After all, he came of age at a time that saw the introduction of the atom bomb, radar, ballistic missiles, and so on; it must have seemed normal that newer and more modern military technology would invariably triumph over the old.
Thus, one moral of “Light Brigade” would be: “The time of the cavalry is over; artillery trumps it.”
Yet, as we’ve seen, in reality the Brigade actually did capture the guns, and only the enemy’s cavalry was able to drive it away. Moreover, at the same time a French cavalry regiment, the Chasseurs d’Afrique, succeeded in capturing and holding the artillery-defended redoubts on the southern hills.
And, in fact, cavalry would continue to play a part in warfare for decades; my own father served in an active cavalry regiment in the late nineteen-forties, the French Spahis.
Much the same technophilic ‘moral’ is advanced in a more subtle way in Kurtzman and Wood’s “Massacre at Agincourt!” from Two-Fisted Tales # 22. In 1415, Henry V of England invaded France, taking the port of Harfleur in Normandy. However, the siege went on too long; this allowed the French to levy a massive army.
Henry and his troops decided to seek refuge in the English-occupied town of Calais, but were cut off from this refuge by the French, near the village of Agincourt.
It is estimated that the French host comprised some 40 000 men, mostly men-at-arms, under the command of the constable Charles d’Abret; the hungry and exhausted English could muster no more than 5000 archers and 900 men-at-arms.
When his calls for truce were spurned, Henry resolved to fight. The English pitched their forces in a narrow field between two woods:
Order of battle at Agincourt: English forces in red, French in blue
The French charged. They were mowed down by English arrows shot from formidable longbows. The very size of the French army hampered it from fighting.
The rout of the French was total. They lost some 5000 men in the massacre, against English losses of around 450. (Kurtzman cites respective losses of 10 000 versus 1600; my numbers reflect current consensus.)
This time, no factual errors can be imputed to the comics story. But note the attitude expressed by the Frenchman on page 2, panel 2:
“Revolutionise warfare! Bah! Our weapons are the finest made and the finest that ever shall be made! How can the English “revolutionize” warfare?”
“No weapons are better or ever will be better than these! The British cannot surprise us NOW…or EVER!”
Once again, new technology trumps old, right?
The French actually had more archers than the English at the battle; they simply weren’t deployed.
As for weapon technology, while the longbow was a devastating speciality of the Welsh and English, the French had a large company armed with crossbows—arguably the equal or superior of the longbow.
Bill-hooks, glaives, mauls and axes had all been known for centuries; the French certainly had them too.
No, the English king’s victory at Agincourt can best be ascribed to his superb leadership, and to disastrously bad leadership on the French side.
Are such distortions of history harmful? They certainly can be.
The attitude that high-tech will always have an invincible edge over low-tech in battle is a dangerous one to adopt, and though it were natural in Harvey Kurtzman’s 1950s, in 2010 it seems perilously naïve.
We have only to look at conflicts such as Vietnam or Afghanistan to see low-tech stymie or stop high-tech. What is the leading killer of American and Coalition troops in Iraq ? The I.E.D., or Improvised Explosive Device: a decidedly crude but effective remote-controlled bomb. The U.S.A.’s futuristic drone planes can do little against them.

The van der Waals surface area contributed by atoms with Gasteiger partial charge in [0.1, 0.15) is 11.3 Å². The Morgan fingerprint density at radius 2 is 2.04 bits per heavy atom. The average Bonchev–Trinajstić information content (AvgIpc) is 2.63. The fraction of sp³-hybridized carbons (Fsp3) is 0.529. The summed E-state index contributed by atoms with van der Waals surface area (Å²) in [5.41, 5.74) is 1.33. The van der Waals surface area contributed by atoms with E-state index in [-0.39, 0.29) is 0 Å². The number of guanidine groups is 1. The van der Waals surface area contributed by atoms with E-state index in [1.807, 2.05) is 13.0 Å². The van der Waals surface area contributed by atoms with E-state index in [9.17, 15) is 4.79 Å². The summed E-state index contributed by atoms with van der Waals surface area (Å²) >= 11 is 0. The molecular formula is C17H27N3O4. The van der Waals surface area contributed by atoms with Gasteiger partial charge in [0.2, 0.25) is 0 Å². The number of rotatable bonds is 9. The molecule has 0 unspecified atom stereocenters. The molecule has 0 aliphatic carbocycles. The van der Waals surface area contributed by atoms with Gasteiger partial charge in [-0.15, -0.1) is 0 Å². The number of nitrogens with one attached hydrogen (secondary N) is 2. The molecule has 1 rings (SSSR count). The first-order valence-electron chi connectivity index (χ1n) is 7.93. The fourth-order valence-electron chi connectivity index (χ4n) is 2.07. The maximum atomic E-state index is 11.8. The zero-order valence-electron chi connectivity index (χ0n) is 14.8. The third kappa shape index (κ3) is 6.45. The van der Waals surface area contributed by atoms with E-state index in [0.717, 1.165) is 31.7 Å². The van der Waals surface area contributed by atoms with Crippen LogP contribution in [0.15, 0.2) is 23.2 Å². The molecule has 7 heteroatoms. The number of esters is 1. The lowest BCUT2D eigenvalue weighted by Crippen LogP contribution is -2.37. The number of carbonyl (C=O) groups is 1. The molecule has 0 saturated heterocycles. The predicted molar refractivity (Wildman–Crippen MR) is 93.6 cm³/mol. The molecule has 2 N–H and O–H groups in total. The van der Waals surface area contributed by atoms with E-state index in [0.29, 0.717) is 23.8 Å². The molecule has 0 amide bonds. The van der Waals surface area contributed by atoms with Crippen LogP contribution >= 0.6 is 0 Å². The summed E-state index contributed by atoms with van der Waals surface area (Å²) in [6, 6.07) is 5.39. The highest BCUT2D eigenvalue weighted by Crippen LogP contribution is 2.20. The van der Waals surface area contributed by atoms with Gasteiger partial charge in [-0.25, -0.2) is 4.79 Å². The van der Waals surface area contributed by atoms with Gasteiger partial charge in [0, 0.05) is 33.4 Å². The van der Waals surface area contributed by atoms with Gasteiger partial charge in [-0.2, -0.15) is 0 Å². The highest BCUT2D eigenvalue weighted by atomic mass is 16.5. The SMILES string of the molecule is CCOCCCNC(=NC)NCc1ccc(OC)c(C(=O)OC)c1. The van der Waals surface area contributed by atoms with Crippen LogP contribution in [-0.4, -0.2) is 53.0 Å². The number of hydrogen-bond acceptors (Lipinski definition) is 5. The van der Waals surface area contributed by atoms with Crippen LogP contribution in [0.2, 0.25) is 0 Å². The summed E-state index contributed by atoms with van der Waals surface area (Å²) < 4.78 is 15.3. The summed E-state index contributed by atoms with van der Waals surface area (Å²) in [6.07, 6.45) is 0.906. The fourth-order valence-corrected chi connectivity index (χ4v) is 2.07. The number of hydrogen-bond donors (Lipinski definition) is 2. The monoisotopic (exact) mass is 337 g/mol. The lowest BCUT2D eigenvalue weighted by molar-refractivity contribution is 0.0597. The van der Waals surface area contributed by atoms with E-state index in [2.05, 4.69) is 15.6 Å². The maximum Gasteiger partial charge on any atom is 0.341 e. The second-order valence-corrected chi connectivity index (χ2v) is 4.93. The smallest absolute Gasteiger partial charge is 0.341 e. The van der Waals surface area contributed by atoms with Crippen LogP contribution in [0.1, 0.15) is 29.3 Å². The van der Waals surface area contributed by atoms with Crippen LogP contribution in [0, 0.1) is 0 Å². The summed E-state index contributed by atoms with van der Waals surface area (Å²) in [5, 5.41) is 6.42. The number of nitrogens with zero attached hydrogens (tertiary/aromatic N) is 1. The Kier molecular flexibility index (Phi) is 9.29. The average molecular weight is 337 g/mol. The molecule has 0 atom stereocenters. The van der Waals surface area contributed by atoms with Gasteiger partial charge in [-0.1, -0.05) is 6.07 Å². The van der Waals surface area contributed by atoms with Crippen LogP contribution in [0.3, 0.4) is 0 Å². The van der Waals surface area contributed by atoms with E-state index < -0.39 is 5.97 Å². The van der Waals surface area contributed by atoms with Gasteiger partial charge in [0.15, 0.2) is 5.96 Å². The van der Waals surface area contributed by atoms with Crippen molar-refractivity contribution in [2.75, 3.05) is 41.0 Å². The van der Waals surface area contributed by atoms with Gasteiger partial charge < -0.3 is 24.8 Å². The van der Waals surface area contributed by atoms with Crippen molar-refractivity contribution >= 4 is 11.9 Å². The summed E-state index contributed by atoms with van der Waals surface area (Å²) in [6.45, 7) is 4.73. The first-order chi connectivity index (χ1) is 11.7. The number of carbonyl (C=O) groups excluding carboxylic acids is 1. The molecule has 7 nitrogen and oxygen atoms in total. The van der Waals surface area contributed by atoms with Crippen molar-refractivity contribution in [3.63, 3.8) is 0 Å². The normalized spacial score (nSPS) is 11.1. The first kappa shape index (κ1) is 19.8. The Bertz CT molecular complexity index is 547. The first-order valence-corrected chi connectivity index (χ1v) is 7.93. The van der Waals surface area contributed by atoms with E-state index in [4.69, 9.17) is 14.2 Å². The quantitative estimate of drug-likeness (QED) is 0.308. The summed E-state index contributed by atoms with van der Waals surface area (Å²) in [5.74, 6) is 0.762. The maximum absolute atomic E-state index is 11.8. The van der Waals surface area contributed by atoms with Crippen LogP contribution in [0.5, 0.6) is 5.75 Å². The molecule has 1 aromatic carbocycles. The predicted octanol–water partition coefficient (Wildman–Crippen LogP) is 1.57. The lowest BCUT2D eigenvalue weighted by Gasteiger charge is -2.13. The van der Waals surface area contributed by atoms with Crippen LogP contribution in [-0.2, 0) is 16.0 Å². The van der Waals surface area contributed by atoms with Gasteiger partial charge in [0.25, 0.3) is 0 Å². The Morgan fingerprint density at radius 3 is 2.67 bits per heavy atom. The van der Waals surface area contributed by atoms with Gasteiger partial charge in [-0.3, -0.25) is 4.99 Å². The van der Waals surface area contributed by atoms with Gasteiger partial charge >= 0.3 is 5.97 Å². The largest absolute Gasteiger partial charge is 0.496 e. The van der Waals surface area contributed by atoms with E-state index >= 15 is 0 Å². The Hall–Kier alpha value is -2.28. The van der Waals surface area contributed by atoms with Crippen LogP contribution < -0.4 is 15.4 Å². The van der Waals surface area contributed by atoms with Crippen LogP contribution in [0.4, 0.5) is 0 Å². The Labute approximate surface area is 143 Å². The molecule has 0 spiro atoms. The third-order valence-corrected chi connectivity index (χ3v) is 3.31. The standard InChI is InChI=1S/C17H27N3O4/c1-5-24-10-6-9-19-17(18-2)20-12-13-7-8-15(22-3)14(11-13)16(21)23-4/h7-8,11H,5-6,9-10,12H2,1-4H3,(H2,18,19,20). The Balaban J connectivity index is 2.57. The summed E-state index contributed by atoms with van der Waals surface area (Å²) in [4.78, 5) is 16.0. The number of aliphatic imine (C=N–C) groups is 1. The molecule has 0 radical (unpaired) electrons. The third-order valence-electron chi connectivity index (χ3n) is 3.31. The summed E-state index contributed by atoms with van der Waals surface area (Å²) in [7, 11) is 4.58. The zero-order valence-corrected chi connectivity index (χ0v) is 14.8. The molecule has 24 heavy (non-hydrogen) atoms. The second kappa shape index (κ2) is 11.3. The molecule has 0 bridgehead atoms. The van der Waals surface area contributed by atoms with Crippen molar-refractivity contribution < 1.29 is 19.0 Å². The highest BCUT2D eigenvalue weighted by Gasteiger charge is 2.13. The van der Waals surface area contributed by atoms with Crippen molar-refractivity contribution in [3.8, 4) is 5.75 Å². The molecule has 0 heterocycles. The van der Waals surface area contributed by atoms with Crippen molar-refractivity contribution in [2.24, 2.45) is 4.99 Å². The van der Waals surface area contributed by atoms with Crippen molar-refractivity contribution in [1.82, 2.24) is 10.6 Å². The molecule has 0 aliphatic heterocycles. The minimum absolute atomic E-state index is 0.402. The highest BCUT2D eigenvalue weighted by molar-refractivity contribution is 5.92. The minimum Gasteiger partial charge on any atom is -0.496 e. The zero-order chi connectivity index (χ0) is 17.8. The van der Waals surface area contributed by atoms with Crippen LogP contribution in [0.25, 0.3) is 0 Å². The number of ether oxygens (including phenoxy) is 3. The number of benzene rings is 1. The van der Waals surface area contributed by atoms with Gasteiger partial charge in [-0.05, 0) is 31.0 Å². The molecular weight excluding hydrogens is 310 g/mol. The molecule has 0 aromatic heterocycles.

At the time of “Light Brigade”‘s publication (1951), in the Korean war, the Chinese low-tech “mass infiltration” had succeeded against the UN troops where the North Koreans, true to their Soviet training, had failed for all their modern tanks and MIG jet fighters.
The writer Neil Gaiman once remarked that each popular genre carries expectations that its works are expected to satisfy. (Thus, a murder mystery will be solved, a superhero comic will feature fights, pornography will stimulate one’s genitals, and so on.)
Gaiman went on to say that one of the expectations for a war story is that someone learns a lesson. I’d disagree that this requirement is universal to war comics– what does Sergeant Fury ever learn?–, but it certainly holds true for Kurtzman’s war stories: each one illustrates an implicit homily; sometimes different stories advance different conclusions.
‘He that fights and runs away shall live to fight another day’ (“Pell’s Point!” TFT#28) contrasts with the need to stand your ground in the face of the enemy (“Weak Link!” TFT#24); “civilians can’t stay aloof from fighting” (“Wake!” TFT#30) versus “civilians should stay uninvolved” (“Choose Sides!” FC#9)
It’s an ongoing dialectic, thesis and antithesis. The antithesis to Kurtzman’s excessive (to my mind) faith in technology can be found in a tale that many consider to be his dramatic masterwork, ‘Corpse on the Imjin!’ (TFT#25), written and drawn by himself: The young soldier in the above page muses on modern warfare:
“I guess hand-to-hand combat was strictly for the olden days when everyone fought with swords and knives! Now with all the long range weapons, we can kill pretty good by remote control! And we never get closer’n a mile to the enemy!”
Of course, in the bushes nearby, is a hunger-crazed enemy deserter who is going to give our soldier an instant education.
all artwork copyright EC
Many warm thanks to Ng Suat Tong for his practical help and wise advice, without which I could never have written this article.
A very readable non-fiction account of the charge at Balaclava– the events leading up to it, and the aftermath– is Cecil Woodham-Smith’s The Reason Why.
For a superb fictional evocation of the charge of the Light Brigade, I recommend the novel Flashman at the Charge by George Macdonald Frasier.
The 1968 film The Charge of the Light Brigade, directed by Tony Richardson, is a superb and unflinching look at the horror and stupidity of war. A bonus for us cartooning fans are the jaw-dropping animations by Richard Williams that punctuate the film:
The text of Tennyson’s poem is here.
Jingoistic and war-glorifying, yes; but wow, what rhythmic power!
Agincourt, of course, was memorably the climax of Shakespeare’s Henry V. On film, one may prefer the Kenneth Branagh version of 1989 to Laurence Olivier’s earlier version– the Branagh movie conjures well the filth and horror of war.
Bernard Cornwell wrote a very good novel about the battle, Agincourt, told from the viewpoint of a common footsoldier.
I haven’t read it, but Noah Berlatsky recommends John Keegan’s book The Face of Battle, with a section on Agincourt.
And here is a link to the full artwork for “Massacre at Agincourt!”.
The map of the battle of Agincourt was released to the public domain by its author, “Andrei Nacu”, and published on en.wikipedia.org.